by Mel Waldman
Part 1 appears|
in this issue.
On several occasions when poor Jacob was in need of money, Rose Cohen, the greedy landlady who had married slick, sweet-talkin’ Samuel one year after the death of Florence Cohen, Jacob’s beloved mother, announced: “You’re just like a real son to me so I gotta say no ’cause it looks like you’re a good for nothin’ bum. Sorry!”
And so it went. Valerie E. Diamond told him he was not a man because he couldn’t earn a decent living. She lectured incessantly: “You ain’t fittin’ to be the spouse of my little blonde angel. Jennifer comes from Class and is Grade A.”
Later, in the early ‘70s, in a fit of temporary insanity, perhaps, Valerie E. Diamond tried to poison the mammoth Jacob. But the poison wasn’t strong enough to kill the monolith. And since Jennifer loved her momma and daddy more than she craved for Jacob, she got a swift divorce from the big bad writer who had accused her momma of trying to kill him.
After Jacob’s stomach had been pumped at Vermont General Hospital, Dr. Andrew F. Diamond, eminent surgeon and devoted husband, bellowed: “Get out of here while you’re still alive! And if you mention what happened, you’ll be in a lot of trouble!”
About a year after Jacob’s divorce, Joseph A. Thomas, his agent of five years, dropped him too. “I’m sorry, Jacob. Your writing is crap. Get a grip on things!”
After pondering the big question for quite a while, Jacob had a startling revelation. “I’ll kill the old bitch — Valerie E. Diamond! I will! The bible tells us: ‘An eye for an eye and a tooth for a tooth.’ The old lady tried to murder me. So be it! I’ll write another mystery!” Jacob cried out.
Jacob struggled with his new mystery entitled Vermont Fury. In this lethal tale, Valerie E. Diamond was kidnapped and locked in a Vermont cabin. Then the kidnapper set the cabin on fire. Her body ablaze, Valerie’s last words were: “You’ll burn in Hell!” Detective James Rogers of 1440 Main Street solved the crime and brought the killer, John Kramer, to justice.
Before completing the story, Jacob called Vermont information and verified that there was no Detective James Rogers residing at 1440 Main Street. Jacob grinned sardonically. Then he watered his plants on the kitchen and bedroom windowsills. He watered the Purple Passion plant, the Star of Bethlehem, the Spider plant, the Wandering Jew, Moses in the Cradle, the Devil’s Backbone, Tahitian Bridal Veil, Night Jessamine, and the Snake plant — Mother-in-Law’s Tongue. And before mailing his manuscript, he whispered to the Mother-in-Law’s Tongue in his bedroom: “You’ll live for many a day, but Valerie won’t.”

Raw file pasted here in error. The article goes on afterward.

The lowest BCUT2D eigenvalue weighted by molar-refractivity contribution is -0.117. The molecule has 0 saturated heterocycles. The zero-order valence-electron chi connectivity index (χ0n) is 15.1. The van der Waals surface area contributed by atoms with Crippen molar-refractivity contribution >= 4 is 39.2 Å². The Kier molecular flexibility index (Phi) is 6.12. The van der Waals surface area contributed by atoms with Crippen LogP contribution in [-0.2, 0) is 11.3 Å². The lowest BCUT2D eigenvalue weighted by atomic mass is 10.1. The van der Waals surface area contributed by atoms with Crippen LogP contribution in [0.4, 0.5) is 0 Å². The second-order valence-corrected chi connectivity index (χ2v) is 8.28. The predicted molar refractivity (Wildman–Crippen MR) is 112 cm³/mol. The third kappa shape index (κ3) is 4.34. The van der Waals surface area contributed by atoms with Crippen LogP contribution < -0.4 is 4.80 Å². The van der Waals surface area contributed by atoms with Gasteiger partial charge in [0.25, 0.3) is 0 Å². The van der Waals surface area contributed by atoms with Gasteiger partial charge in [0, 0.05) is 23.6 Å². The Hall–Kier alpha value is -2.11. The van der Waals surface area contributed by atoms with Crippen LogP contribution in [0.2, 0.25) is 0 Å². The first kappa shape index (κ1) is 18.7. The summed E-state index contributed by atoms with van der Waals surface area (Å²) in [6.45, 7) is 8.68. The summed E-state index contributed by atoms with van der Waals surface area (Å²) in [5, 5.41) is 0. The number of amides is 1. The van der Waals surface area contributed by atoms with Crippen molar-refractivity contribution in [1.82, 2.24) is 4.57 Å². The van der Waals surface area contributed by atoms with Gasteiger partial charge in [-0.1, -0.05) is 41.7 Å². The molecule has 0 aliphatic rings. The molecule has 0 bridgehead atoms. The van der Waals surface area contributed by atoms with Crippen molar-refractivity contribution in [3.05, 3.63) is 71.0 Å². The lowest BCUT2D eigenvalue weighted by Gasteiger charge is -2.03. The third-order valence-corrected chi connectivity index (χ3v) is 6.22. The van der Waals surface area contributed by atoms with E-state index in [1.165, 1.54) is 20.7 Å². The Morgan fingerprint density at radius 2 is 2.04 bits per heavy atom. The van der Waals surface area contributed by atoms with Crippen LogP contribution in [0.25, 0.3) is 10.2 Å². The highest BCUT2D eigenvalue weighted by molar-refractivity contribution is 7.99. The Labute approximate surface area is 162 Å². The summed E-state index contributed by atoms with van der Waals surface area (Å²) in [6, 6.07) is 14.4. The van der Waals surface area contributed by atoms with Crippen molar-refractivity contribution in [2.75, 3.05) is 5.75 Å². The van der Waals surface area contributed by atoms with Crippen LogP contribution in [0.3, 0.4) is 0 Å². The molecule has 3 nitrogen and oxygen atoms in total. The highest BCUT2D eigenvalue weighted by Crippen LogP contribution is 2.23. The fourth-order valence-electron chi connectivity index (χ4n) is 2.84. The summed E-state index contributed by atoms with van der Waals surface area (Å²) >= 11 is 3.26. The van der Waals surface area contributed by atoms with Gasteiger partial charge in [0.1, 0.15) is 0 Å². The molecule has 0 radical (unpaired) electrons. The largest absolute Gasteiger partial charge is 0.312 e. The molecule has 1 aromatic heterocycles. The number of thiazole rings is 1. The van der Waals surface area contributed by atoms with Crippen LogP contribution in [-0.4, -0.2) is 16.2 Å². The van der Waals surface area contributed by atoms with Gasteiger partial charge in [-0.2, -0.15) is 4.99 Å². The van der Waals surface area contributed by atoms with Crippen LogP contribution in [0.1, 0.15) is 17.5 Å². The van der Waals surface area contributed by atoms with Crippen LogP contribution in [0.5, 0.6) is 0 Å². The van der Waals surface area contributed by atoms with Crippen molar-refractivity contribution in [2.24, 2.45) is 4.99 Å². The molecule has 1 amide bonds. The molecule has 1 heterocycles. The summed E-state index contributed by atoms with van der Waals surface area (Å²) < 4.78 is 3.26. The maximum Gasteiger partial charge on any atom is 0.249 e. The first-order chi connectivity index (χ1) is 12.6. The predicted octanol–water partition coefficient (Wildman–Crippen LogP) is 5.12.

On Thursday, March 17, Vermont Fury appeared on the newsstands. Jacob scurried back to his apartment, for he was eager to call the Vermont Times.
As he entered the apartment, the phone rang. When he picked up the receiver, the voice at the other end announced: “Oh, Jacob, I’m sorry we got divorced! And now Mother’s dead! Yes, she’s dead! She had brain cancer!”
“I’m so sorry,” Jacob whispered, his face filled with a gargantuan smile.
“They gave her chemotherapy. And her brain was on fire! Poor Mother! The cancer affected her mind — made her crazy.”
“That’s too bad.”
“Well, perhaps... I mean, I was thinking... when Mother’s death is behind us, we could get together — start fresh. It’s not too late! Is it, Jacob?”
“No, I guess not.”
“Oh, Jacob, I bet you hate me!”
“I don’t hate you, Jennifer. I have the warmest feelings for you,” Jacob said ironically, his eyes burning with rage.
“Call me, Jacob! I’ll give you the number! Please call.”
“Of course, I will.”
“Thank you, Jacob. I know how you felt about Mother but...”
“It’s all over — finished — forgotten!”
“Well, here’s my number and address...”
Jacob carefully jotted down Jennifer’s number and address.
“I love you, Jacob!”
“I love you too, Jennifer!” Jacob protested, his face glowing with murderous fantasies. “Goodbye, Jennifer,” he muttered and placed the receiver down.
Jacob paced back and forth. He watered the plants and whispered to the Devil’s Backbone: “Now it’s time for Russian roulette à la mystery writer style.”
On moral principles, Jacob Aaron Cohen decided to murder his father. His beloved father had stifled the life and career of a young genius.
For the remainder of March and part of April, Jacob wrote Red Florida. His newest lethal tale was about a young writer named Jacob Aaron Cohen who murdered his cruel father. Once more, Detective James Rogers solved the crime. But this time Detective Rogers lived at 1440 Main Street in Beverly Hills, Florida. Jacob called Florida information and verified that there was no Detective Rogers at 1440 Main Street. “Terrific!” he cried out. “Now it’s me against Dad!”
On Saturday, May 12, a day before Mother’s Day, Jacob received an acceptance letter for Red Florida from a small mystery magazine in California. The letter indicated that Red Florida had been accepted for publication and that Jacob would be paid in several months. Apparently, the publishing company was undergoing internal reorganization. Jacob could wait or write a letter to the company rejecting the tentative offer. Jacob decided to wait.
Later, when Jacob was watering the plants, the phone rang. When he picked up the receiver, he heard Rose Cohen screaming: “Your father had a heart attack!”
“Really?” Jacob asked dispassionately.
“Sam was on the critical list for hours! But he’s okay now. His condition is stable.”
“It can’t be!” Jacob protested.
“Oh, yes, the worst is over!”
“I see,” Jacob said with resignation.
“You don’t have to come down to Florida, Jacob. Just keep in touch.”
“So he’s doing well?”
“Yes, it’s a miracle — a miracle! And I’m gonna light a candle tonight. You should too. And pray to God, Jacob. It’s good for the soul.”